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Li, H. ICO (File Format). Encyclopedia. Available online: (accessed on 28 November 2023).
Li H. ICO (File Format). Encyclopedia. Available at: Accessed November 28, 2023.
Li, Handwiki. "ICO (File Format)" Encyclopedia, (accessed November 28, 2023).
Li, H.(2022, November 04). ICO (File Format). In Encyclopedia.
Li, Handwiki. "ICO (File Format)." Encyclopedia. Web. 04 November, 2022.
ICO (File Format)

The ICO file format is an image file format for computer icons in Microsoft Windows. ICO files contain one or more small images at multiple sizes and color depths, such that they may be scaled appropriately. In Windows, all executables that display an icon to the user, on the desktop, in the Start Menu, or in Windows Explorer, must carry the icon in ICO format. The CUR file format is an almost identical image file format for non-animated cursors in Microsoft Windows. The only differences between these two file formats are the bytes used to identify them and the addition of a hotspot in the CUR format header; the hotspot is defined as the pixel offset (in x,y coordinates) from the top-left corner of the cursor image where the user is actually pointing the mouse.

pixel offset cursor hotspot

1. History

Icons introduced in Windows 1.0 were 32×32 pixels in size and were monochrome.[1] Support for 16 colors was introduced in Windows 3.0.

Win32 introduced support for storing icon images of up to 16.7 million colors (TrueColor) and up to 256x256 pixels in dimensions.[2] Windows 95 also introduced a new Device Independent Bitmap (DIB) engine.[3] However, 256 color was the default icon color depth in Windows 95. It was possible to enable 65535 color (Highcolor) icons by either modifying the Shell Icon BPP value in the registry[2][4] or by purchasing Microsoft Plus! for Windows 95. The Shell Icon Size value allows using larger icons in place of 32×32 icons and the Shell Small Icon Size value allows using custom sizes in place of 16×16 icons.[2] Thus, a single icon file could store images of any size from 1×1 pixel up to 256×256 pixels (including non-square sizes) with 2 (rarely used),16, 256, 65535, or 16.7 million colors; but the shell could not display very large sized icons. The notification area of the Windows taskbar was limited to 16 color icons by default until Windows Me when it was updated to support high color icons.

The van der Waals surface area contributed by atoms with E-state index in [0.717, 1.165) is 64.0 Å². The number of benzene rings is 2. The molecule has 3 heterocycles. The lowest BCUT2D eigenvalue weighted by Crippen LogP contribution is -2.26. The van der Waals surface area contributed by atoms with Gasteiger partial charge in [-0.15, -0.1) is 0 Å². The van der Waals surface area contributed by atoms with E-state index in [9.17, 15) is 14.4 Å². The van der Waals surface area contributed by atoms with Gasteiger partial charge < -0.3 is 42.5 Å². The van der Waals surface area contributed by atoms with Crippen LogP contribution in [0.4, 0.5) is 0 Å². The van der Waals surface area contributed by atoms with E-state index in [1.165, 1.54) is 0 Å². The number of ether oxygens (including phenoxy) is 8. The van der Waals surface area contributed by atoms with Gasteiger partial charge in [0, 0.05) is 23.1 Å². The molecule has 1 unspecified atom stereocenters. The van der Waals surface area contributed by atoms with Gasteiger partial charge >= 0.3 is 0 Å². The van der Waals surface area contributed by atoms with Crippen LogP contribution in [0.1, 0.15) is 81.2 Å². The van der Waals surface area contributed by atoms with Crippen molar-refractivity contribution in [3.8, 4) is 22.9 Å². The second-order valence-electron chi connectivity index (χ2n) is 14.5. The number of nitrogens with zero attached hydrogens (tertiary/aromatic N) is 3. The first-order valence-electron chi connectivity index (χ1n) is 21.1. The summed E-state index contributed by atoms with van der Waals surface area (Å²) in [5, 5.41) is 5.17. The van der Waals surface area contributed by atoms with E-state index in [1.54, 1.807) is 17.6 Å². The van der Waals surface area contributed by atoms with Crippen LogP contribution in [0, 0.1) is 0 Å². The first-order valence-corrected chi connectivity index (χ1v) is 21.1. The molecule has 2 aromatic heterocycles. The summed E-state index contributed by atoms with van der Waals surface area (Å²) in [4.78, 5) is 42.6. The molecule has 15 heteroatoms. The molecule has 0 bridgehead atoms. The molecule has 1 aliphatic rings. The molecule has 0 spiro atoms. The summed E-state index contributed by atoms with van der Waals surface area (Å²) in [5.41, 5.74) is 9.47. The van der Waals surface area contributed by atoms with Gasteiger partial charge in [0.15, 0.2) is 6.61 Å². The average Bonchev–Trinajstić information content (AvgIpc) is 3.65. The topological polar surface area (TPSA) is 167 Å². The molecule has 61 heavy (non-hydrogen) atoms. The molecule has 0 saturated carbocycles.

Windows XP added support for 32-bit color (16.7 million colors plus alpha channel transparency) icon images, thus allowing semitransparent areas like shadows, anti-aliasing, and glass-like effects to be drawn in an icon. Windows XP, by default, employs 48×48 pixel icons in Windows Explorer. Windows XP can be forced to use icons as large as 256×256 by modifying the Shell icon size value but this would cause all 32×32 icons throughout the shell to be upscaled.[2] Microsoft only recommended icon sizes up to 48×48 pixels for Windows XP.[5] Windows XP can downscale 256×256 and larger icons if no closer image size is available.[2]

Windows Vista added a 256×256-pixel icon view to Windows Explorer, as well as support for the compressed PNG format. Although compression is not required, Microsoft recommends that all 256×256 icons in ICO files should be stored in PNG format to reduce the overall size of the file.[6] The Windows Vista Explorer supports smoothly scaling icons to non-standard sizes which are rendered on the fly even if an image is not present for that size in the icon file. The Windows Vista shell adds a slider for "zooming" the icon sizes in and out. With users using higher resolutions and high DPI modes, larger icon formats (such as 256×256) are recommended.[6]

2. MIME Type